The man who rejected the Big Bang model

The man who rejected the Big Bang model


The man who rejected the Big Bang model

Sir Fred Hoyle, one of the leading astrophysicists of 20th century, was born on June 24, 1915. Most popular for rejecting the Big Bang Theory of the universe, Fred died in 2001, at the age of 86, but not without contributing significantly to the field of science. His seminal contribution has been in elucidating how the element carbon can be synthesised in thermonuclear reactions in the cores of stars (including the Sun), once they have converted most of the hydrogen in their core to helium.

It is evident that stars like the Sun shine by converting hydrogen to helium in
thermonuclear reactions in their core at temperatures of several million degrees. Two protons fuse to form deuterium, deuterium reacts with a proton to form He3 and so on till He4 is formed. The Sun converts 564 million tons of helium every second and the amount of hydrogen in the core would enable the Sun to shine for another six billion years.
Stellar nucleosynthesis

But what happens to all the helium? The core would now contract, heating to 200 million degrees. The helium nuclei can now fuse to form carbon and oxygen. But here, nuclear physicists and astronomers recognised a well-known bottleneck which could prevent the reactions going beyond helium. The beryllium-8 (Be8) nucleus which would form from the fusion of two helium-4 nuclei is extremely unstable, decaying in a zeptosecond (one trillion of a nano second).

Thus, three helium-4 nuclei must come together to form a carbon-12 nucleus. But three body reactions are very rare and improbable. So, it looked as if carbon cannot be formed in stars. However, Fred reasoned that since biological life is essentially and universally carbon-based, carbon must be somehow synthesised in nuclear reactions in stars.

So, he worked backwards and proposed the existence of a resonant excited state in the carbon nucleus, which can speed up the nuclear reactions in the stars. He even predicted the position of this resonance and suggested that experimental nuclear physicists look for it. This aroused the interest of William Fowler and his group at Caltech. After a thorough search, they found the resonance in carbon nucleus, precisely where Fred
predicted it would be!

This boosted research in the theoretical understanding of how heavier elements (many of them crucial for the origin and evolution of life) would be created inside stars. The fortunate absence of such a resonance in the oxygen nucleus ensures that all the carbon does not become oxygen. Otherwise, we won’t have enough carbon, which by its ability to form long-chain complex molecules is crucial for living systems. Again, subtle nuclear
effects ensure that all oxygen does not go into neon. In heavier stars, the core keeps collapsing after the successive exhaustion of each of these fuels (i.e., helium, carbon, oxygen, neon, silicon etc), so that interiors of massive stars resembles an onion shell with successive burnt out layers of different heavy elements.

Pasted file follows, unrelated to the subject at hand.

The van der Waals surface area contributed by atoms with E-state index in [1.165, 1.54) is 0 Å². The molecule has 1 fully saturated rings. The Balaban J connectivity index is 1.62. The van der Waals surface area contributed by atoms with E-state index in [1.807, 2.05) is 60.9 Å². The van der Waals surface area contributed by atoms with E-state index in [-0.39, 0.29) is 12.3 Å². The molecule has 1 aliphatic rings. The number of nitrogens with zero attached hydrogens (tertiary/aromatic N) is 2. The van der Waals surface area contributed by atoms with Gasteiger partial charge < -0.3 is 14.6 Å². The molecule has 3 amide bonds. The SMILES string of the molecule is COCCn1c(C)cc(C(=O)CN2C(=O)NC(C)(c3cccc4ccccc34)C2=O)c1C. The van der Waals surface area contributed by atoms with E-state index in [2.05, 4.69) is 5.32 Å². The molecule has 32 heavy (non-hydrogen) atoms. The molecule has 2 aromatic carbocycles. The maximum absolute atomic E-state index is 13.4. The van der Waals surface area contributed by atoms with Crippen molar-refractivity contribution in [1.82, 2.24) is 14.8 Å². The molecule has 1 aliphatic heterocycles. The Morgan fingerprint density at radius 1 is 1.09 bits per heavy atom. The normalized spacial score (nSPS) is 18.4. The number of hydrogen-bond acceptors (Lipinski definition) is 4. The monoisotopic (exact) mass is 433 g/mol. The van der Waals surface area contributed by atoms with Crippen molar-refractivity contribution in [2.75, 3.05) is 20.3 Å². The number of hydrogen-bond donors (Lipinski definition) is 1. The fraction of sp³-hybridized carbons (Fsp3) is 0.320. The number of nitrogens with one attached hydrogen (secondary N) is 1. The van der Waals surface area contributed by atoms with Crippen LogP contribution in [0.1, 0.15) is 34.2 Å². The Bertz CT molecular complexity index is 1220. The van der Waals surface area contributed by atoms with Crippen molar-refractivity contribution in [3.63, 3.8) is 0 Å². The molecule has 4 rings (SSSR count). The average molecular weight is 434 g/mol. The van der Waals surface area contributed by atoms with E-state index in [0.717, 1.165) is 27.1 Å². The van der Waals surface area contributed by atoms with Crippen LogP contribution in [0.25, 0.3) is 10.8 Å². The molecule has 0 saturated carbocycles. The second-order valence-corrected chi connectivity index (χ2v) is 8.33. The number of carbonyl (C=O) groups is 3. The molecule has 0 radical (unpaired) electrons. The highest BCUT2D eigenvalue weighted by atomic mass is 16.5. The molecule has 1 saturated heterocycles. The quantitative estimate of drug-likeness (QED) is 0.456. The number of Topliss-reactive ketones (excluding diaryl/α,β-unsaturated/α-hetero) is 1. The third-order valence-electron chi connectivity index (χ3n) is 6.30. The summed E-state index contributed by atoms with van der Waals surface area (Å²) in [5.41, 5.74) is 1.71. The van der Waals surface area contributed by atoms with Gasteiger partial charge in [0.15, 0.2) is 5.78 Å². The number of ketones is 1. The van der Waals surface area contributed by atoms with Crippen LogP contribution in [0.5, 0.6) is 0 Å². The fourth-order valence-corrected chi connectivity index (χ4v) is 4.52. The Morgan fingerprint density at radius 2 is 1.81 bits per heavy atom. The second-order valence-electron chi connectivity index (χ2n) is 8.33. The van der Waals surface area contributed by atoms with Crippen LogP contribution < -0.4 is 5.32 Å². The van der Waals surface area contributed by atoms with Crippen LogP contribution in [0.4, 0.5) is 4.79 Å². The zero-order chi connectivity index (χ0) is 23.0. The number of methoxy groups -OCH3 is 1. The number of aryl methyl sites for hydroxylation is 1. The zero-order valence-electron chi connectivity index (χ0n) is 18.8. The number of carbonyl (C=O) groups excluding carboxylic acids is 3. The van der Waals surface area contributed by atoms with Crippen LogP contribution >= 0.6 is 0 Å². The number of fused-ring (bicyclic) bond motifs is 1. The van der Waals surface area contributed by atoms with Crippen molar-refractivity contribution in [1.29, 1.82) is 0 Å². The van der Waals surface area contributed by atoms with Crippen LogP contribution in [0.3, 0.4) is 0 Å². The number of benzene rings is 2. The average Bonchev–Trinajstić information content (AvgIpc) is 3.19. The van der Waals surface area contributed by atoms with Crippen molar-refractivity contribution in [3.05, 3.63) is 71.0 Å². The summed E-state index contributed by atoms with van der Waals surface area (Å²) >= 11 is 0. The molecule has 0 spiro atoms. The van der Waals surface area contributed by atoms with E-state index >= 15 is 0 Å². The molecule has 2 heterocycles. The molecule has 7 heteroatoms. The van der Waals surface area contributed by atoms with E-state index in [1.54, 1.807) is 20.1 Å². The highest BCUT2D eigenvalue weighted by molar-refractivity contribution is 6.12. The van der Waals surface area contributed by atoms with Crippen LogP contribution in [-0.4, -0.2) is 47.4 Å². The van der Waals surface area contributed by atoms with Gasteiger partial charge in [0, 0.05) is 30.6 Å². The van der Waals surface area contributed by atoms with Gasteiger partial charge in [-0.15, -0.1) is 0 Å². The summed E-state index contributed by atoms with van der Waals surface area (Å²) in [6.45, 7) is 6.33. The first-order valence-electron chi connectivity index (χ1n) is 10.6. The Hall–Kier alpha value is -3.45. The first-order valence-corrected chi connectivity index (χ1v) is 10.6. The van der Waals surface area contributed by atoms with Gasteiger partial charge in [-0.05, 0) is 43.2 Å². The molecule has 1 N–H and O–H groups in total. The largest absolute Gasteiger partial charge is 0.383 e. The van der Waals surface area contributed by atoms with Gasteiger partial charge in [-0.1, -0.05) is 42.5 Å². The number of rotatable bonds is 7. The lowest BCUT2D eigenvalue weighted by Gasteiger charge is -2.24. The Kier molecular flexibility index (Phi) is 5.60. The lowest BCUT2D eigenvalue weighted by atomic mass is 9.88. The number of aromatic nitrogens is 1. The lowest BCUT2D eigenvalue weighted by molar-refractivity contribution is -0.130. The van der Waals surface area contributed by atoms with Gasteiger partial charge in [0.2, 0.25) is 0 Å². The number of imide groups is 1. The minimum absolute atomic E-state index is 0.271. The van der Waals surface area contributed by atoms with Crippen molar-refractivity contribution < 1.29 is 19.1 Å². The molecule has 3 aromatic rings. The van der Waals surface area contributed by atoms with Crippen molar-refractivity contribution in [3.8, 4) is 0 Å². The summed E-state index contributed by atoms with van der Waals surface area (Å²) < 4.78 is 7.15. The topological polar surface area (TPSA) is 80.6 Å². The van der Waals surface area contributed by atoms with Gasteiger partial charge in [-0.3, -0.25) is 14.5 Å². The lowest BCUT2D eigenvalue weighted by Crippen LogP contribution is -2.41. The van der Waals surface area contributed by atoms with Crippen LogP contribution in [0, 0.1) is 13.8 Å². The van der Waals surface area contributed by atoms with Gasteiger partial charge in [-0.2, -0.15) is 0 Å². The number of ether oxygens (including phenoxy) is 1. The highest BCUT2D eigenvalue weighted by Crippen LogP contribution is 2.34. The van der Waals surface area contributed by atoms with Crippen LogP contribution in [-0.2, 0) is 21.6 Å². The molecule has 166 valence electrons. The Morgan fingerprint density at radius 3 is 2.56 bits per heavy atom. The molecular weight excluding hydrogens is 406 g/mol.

Fred collaborated with William and two astronomers, Margaret Burbidge and
Geoffrey Burbidge, on this topic, and they wrote a monumental paper in the journal Reviews of Modern Physics, in 1957. You may recognise this paper as the famous B2FH paper, the go-to reference for understanding how heavy elements are produced. The B2FH paper describes several process like r, s, e, p etc to understand heavy element production and abundance.

Around 1960, Fred and William explained how white dwarfs in binary systems can accrete matter from the companion star and can be pushed over the Chandrasekhar mass limit making them collapse and explode as the so-called Type I a supernova. In this literal celestial nuclear bomb, the entire white dwarf matter could be converted to iron and the star shattering into smithereens would seed interstellar clouds with this iron. Thus iron, crucial for life is more abundant here than many other elements, (blood hemoglobin for example). Exploding white dwarfs are a rich source of iron in the universe.

But let us come to the interesting part of Fred’s illustrious scientific career: his rejection of the Big Bang model. To counter the universally-accepted theory of how the universe began with a small singularity, then inflated over the next 13.8 billion years to the cosmos we know today, Fred proposed the Steady State Theory (SS)  and even wrote many influential papers on it with Hermann Bondi and Thomas Gold.

According to this theory, the universe appears the same at all epochs, i.e.,
although it is expanding, it does not change its appearance over time. To counter the argument that creation violated the law of conservation of energy, Fred pointed out that in the big bang model, all matter was created in an instant at the so-called singularity and this was much bigger violation of energy conservation.

This problem has still not been adequately resolved even in the inflation models. The discovery of Cosmic Micro Wave Background (CMBR) in 1965 was a huge blow to the SS theory, which had no easy way to generate such a background and was thus discarded.
All in all, Fred was a prolific populariser of science and his work of science fiction, Black Cloud, remains a classic read to this day.

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